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Some Peaches and Yellow Jelly

 

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Christmas Pud – The recipe

So here’s the actual recipe – 750g mixed dry fruit, a good splash of Rum, (too much is never enough) 250g butter, 500g brown sugar, 4 eggs, spices – whatever you like, ginger, cinnamon, nutmeg, 3 – 4 cups dry stuff (breadcrumbs or oats etc) See previous posts for how to put it together. Sharp observers will see only 3 eggs in my mix – they were bloody big eggs so I stopped at 3.

Extra tips – tradition says the pudding mix should be stirred with a wooden spoon and that the youngest person in your house should give it a stir – they get to lick the spoon. We put threepenny bits in years ago, but gave it away when they stopped making coins out of silver. Besides, what would a 21st Century kiddy-wink do with threepence? If you want to put in coins, buy some old silver coins and boil them up first. On Christmas day, give it about another half hour in boiling water to heat it. Warm some brandy in a saucepan, pour over and ignite.

You’ve still got time to make one before Christmas, so stop reading blogs and get in the kitchen. As mine is made, I will be watching the cricket. Day 3 and our brave Aussie warriors are well in front.

Here’s one I made earlier – in fact 22 years ago – my brother in law is about to set it on fire.

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Christmas Pud – Ta Da!!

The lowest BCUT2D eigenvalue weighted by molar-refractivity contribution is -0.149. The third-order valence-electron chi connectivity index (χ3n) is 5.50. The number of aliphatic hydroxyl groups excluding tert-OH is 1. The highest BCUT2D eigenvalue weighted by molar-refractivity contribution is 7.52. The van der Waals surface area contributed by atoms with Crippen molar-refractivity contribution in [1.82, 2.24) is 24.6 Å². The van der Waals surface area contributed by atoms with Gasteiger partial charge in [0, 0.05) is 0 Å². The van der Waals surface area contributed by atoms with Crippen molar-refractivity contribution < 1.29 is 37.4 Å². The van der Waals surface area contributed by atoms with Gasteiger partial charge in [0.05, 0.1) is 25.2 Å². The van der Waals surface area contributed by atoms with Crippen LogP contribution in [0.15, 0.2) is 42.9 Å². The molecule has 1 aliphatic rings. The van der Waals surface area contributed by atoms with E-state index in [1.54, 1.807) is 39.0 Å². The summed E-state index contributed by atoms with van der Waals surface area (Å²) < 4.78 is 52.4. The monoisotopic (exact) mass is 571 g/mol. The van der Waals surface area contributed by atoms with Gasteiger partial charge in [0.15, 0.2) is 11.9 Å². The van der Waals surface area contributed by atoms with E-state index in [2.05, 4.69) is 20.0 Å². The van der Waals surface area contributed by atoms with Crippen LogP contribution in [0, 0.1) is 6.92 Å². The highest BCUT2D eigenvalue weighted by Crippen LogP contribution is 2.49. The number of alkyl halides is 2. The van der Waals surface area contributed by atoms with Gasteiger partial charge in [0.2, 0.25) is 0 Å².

OK, it’s been a long and drawn out post, but making a Christmas Pud is a long and drawn out process.  Like Cricket, you do it over a few days. So, next step, cut out a top and bottom circle for your pudding bowl and grease that bowl really well. Then stuff your mix in hard – compact it (if you’re having trouble, find a manly Paddock Worker with biceps of steel like mine).  Use the back of a metal spoon to smooth down the mix. Don’t trust your lid, I put a couple of sheets of foil over the top before putting on the lid. The idea is to prevent steam from getting in.

Get it into a pot with water half way up the side, fit a lid and boil on the lowest heat for 6 hours. Watch the cricket. Australia declared at 5 for 450 (heroic sporting gesture) and have Sri Lanka 4 for 87 at stumps on day 2 of the Test. Cool for 15 minutes before turning out.

It will take about another 6 hours to cool completely then wrap it up in foil and put it back into the nicely washed up pudding bowl. Refrigerate until Christmas day. Here’s some pics including the finished pud.

The Responsible Adult has wine flu this morning (yes, another party for two last night) so I’m going to watch  Day 3 of the cricket now and will post the full recipe with extra instructions tomorrow.